There is a seamless transition between the abstract thinking done in the classroom and the real-life demands of the job market. Humanities students can analyze problems, develop solutions, and communicate effectively with others, while exhibiting empathy, adaptability, and independent thinking.

As a result, they enter the world and their chosen profession with a formidable set of skills and capabilities, and mindset of curiosity and inquiry. But humanities students do not merely bring training and a set of skills to their profession; they bring the full weight of their humanity.

of employers agree students should have experiences that teach them to solve problems with people who have differing viewpoints. Source: AAC&U
percent of employers agree college students should acquire civic knowledge and judgement essential for contributing to their community. Source: AAC&U
of employers that agree a candidate's ability to think critically, communicate clearly, and solve complex problems is more important than his or her major. Source: AAC&U

Alumni Perspectives

Carmen Hermo

"Rather than define you at an early stage in your life, the liberal arts allows you to prepare and position yourself as a writer, researcher, thinker, and individual. I found that later internships and hands-on experience shaped my specialization, but that my liberal arts background from the University of Richmond was the ideal foundation for my eventual career."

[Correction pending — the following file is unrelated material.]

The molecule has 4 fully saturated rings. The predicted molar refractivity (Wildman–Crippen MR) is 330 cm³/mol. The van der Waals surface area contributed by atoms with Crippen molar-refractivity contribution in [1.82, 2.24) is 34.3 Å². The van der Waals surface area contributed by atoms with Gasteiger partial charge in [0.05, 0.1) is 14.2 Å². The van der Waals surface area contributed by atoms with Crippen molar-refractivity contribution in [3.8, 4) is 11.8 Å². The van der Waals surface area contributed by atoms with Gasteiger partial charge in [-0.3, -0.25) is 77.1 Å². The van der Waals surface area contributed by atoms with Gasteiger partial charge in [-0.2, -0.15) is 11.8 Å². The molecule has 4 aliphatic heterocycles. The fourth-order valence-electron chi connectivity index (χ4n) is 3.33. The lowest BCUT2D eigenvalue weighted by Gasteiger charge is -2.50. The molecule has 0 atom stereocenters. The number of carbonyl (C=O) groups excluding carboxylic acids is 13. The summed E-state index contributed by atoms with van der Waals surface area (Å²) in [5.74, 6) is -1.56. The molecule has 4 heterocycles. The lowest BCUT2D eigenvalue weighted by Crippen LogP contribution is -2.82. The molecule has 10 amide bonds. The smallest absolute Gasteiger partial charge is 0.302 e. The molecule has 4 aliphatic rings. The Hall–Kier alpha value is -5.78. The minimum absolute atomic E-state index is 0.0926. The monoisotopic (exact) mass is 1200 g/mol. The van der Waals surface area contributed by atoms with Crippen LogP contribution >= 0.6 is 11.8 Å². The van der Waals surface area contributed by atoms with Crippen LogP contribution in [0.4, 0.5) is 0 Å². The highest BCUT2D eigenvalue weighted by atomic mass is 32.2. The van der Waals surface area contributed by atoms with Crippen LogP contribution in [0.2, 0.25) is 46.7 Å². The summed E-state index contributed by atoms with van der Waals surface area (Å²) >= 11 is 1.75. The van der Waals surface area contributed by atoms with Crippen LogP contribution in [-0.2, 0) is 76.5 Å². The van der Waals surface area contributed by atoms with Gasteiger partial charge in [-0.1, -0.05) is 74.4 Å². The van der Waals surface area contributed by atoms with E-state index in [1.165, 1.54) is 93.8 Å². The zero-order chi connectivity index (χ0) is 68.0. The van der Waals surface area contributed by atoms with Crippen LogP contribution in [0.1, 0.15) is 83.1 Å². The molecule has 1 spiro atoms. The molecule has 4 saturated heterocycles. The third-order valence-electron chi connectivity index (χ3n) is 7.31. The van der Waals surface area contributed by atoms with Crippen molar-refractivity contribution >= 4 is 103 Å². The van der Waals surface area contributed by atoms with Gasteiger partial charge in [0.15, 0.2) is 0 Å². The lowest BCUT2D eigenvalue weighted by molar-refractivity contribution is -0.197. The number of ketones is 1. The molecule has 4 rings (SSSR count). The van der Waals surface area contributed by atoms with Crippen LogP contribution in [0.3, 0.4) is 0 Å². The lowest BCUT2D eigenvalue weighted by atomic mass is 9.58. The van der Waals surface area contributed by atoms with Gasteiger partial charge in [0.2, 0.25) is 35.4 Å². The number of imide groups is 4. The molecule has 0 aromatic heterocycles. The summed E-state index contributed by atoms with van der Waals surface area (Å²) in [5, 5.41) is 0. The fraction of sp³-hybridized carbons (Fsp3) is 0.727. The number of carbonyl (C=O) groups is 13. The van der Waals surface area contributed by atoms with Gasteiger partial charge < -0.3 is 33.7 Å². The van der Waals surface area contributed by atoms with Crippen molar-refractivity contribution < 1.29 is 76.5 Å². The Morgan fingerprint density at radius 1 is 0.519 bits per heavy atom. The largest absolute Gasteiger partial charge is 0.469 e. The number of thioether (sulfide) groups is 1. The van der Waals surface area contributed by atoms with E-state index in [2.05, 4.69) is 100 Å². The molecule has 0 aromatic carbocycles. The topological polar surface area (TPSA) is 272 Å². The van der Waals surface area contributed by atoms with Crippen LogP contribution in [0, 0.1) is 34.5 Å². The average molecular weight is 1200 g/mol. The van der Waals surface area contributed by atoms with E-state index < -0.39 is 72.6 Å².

Carmen Hermo, '07
Major: art history
Current Occupation: Assistant Curator, Collections, at the Solomon R. Guggenheim Museum in New York

Humanities in Practice

The most pressing global problems do not have simple, black and white solutions. The humanities prepare students to confront today's challenges with flexible habits of mind, a strong moral compass, and the ability to critically examine complicated and rapidly changing social realties. They are equipped to effectively negotiate a globally integrated world, as well as shape a life that is rich with meaning because they recognize the full range of human value and potential.

Additional partners in humanities practice include University Museums, the Modlin Center for the Arts, the Center for Civic Engagement, the Digital Scholarship Lab, Boatwright Memorial Library, and UR Downtown.

Writing Richmond

Writing Richmond

"In the creative writing classroom, we often talk about finished products," English professor David Stevens says. "We rarely talk about the front end of production. We rarely talk about inspiration. We rarely talk about those elements of craft where writers begin."

In his Writing Richmond community-based learning course, Stevens used the city to give students new ideas for how to approach both fiction and nonfiction writing.